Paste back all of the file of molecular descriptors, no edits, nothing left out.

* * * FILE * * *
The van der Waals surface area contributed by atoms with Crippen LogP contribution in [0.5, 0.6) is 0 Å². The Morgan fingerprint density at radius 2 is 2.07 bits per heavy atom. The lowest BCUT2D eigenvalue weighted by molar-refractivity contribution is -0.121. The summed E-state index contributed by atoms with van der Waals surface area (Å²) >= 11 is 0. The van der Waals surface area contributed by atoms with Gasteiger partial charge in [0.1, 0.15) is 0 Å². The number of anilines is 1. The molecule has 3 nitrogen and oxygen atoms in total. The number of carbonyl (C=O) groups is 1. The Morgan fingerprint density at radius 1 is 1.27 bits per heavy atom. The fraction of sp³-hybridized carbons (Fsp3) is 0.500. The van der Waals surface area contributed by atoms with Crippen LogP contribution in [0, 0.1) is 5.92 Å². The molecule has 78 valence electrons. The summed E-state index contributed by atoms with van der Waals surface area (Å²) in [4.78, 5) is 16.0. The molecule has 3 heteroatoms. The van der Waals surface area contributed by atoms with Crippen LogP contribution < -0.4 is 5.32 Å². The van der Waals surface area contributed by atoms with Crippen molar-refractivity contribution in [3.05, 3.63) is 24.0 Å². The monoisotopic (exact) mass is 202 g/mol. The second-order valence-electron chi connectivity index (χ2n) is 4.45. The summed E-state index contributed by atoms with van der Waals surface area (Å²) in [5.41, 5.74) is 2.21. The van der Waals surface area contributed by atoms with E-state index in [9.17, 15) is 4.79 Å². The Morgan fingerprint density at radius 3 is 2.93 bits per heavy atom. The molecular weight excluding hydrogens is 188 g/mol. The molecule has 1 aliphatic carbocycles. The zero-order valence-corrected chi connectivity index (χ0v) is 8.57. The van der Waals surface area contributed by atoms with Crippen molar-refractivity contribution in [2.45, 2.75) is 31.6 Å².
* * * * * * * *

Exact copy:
The van der Waals surface area contributed by atoms with Crippen LogP contribution in [0.5, 0.6) is 0 Å². The Morgan fingerprint density at radius 2 is 2.07 bits per heavy atom. The lowest BCUT2D eigenvalue weighted by molar-refractivity contribution is -0.121. The summed E-state index contributed by atoms with van der Waals surface area (Å²) >= 11 is 0. The van der Waals surface area contributed by atoms with Gasteiger partial charge in [0.1, 0.15) is 0 Å². The number of anilines is 1. The molecule has 3 nitrogen and oxygen atoms in total. The number of carbonyl (C=O) groups is 1. The Morgan fingerprint density at radius 1 is 1.27 bits per heavy atom. The fraction of sp³-hybridized carbons (Fsp3) is 0.500. The van der Waals surface area contributed by atoms with Crippen LogP contribution in [0, 0.1) is 5.92 Å². The molecule has 78 valence electrons. The summed E-state index contributed by atoms with van der Waals surface area (Å²) in [4.78, 5) is 16.0. The molecule has 3 heteroatoms. The van der Waals surface area contributed by atoms with Crippen LogP contribution < -0.4 is 5.32 Å². The van der Waals surface area contributed by atoms with Crippen molar-refractivity contribution in [3.05, 3.63) is 24.0 Å². The monoisotopic (exact) mass is 202 g/mol. The second-order valence-electron chi connectivity index (χ2n) is 4.45. The summed E-state index contributed by atoms with van der Waals surface area (Å²) in [5.41, 5.74) is 2.21. The van der Waals surface area contributed by atoms with E-state index in [9.17, 15) is 4.79 Å². The Morgan fingerprint density at radius 3 is 2.93 bits per heavy atom. The molecular weight excluding hydrogens is 188 g/mol. The molecule has 1 aliphatic carbocycles. The zero-order valence-corrected chi connectivity index (χ0v) is 8.57. The van der Waals surface area contributed by atoms with Crippen molar-refractivity contribution in [2.45, 2.75) is 31.6 Å².